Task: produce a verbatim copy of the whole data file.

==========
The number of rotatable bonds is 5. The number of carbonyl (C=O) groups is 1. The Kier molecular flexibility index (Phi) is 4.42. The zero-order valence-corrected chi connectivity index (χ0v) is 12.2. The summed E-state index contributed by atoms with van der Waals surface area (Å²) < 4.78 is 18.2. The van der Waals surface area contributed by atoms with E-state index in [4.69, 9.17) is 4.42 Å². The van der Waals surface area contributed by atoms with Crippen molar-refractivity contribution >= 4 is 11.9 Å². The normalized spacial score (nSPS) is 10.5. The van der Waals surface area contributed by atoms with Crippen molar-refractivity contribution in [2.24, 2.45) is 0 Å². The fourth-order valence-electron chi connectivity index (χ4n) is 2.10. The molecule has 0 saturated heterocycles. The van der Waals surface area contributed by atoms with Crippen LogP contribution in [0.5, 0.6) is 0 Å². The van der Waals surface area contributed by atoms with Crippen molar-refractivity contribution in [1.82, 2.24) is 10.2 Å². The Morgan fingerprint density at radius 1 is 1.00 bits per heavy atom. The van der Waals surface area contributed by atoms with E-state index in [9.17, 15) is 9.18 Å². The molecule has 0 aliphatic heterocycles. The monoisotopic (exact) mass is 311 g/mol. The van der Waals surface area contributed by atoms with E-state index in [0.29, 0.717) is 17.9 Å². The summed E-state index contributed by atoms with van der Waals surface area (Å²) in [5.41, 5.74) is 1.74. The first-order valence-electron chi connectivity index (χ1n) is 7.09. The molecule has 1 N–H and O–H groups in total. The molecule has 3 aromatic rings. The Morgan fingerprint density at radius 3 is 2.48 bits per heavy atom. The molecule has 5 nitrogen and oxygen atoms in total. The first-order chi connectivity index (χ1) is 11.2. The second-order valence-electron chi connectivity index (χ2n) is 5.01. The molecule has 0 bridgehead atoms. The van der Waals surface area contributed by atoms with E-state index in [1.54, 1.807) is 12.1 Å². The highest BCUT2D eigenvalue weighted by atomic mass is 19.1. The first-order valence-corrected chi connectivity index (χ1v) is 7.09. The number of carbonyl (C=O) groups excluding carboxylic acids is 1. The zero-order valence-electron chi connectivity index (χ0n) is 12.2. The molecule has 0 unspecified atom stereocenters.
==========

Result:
The number of rotatable bonds is 5. The number of carbonyl (C=O) groups is 1. The Kier molecular flexibility index (Phi) is 4.42. The zero-order valence-corrected chi connectivity index (χ0v) is 12.2. The summed E-state index contributed by atoms with van der Waals surface area (Å²) < 4.78 is 18.2. The van der Waals surface area contributed by atoms with E-state index in [4.69, 9.17) is 4.42 Å². The van der Waals surface area contributed by atoms with Crippen molar-refractivity contribution >= 4 is 11.9 Å². The normalized spacial score (nSPS) is 10.5. The van der Waals surface area contributed by atoms with Crippen molar-refractivity contribution in [2.24, 2.45) is 0 Å². The fourth-order valence-electron chi connectivity index (χ4n) is 2.10. The molecule has 0 saturated heterocycles. The van der Waals surface area contributed by atoms with Crippen LogP contribution in [0.5, 0.6) is 0 Å². The van der Waals surface area contributed by atoms with Crippen molar-refractivity contribution in [1.82, 2.24) is 10.2 Å². The Morgan fingerprint density at radius 1 is 1.00 bits per heavy atom. The van der Waals surface area contributed by atoms with E-state index in [9.17, 15) is 9.18 Å². The molecule has 0 aliphatic heterocycles. The monoisotopic (exact) mass is 311 g/mol. The van der Waals surface area contributed by atoms with E-state index in [0.29, 0.717) is 17.9 Å². The summed E-state index contributed by atoms with van der Waals surface area (Å²) in [5.41, 5.74) is 1.74. The first-order valence-electron chi connectivity index (χ1n) is 7.09. The molecule has 1 N–H and O–H groups in total. The molecule has 3 aromatic rings. The Morgan fingerprint density at radius 3 is 2.48 bits per heavy atom. The molecule has 5 nitrogen and oxygen atoms in total. The first-order chi connectivity index (χ1) is 11.2. The second-order valence-electron chi connectivity index (χ2n) is 5.01. The molecule has 0 bridgehead atoms. The van der Waals surface area contributed by atoms with E-state index in [1.54, 1.807) is 12.1 Å². The highest BCUT2D eigenvalue weighted by atomic mass is 19.1. The first-order valence-corrected chi connectivity index (χ1v) is 7.09. The number of carbonyl (C=O) groups excluding carboxylic acids is 1. The zero-order valence-electron chi connectivity index (χ0n) is 12.2. The molecule has 0 unspecified atom stereocenters.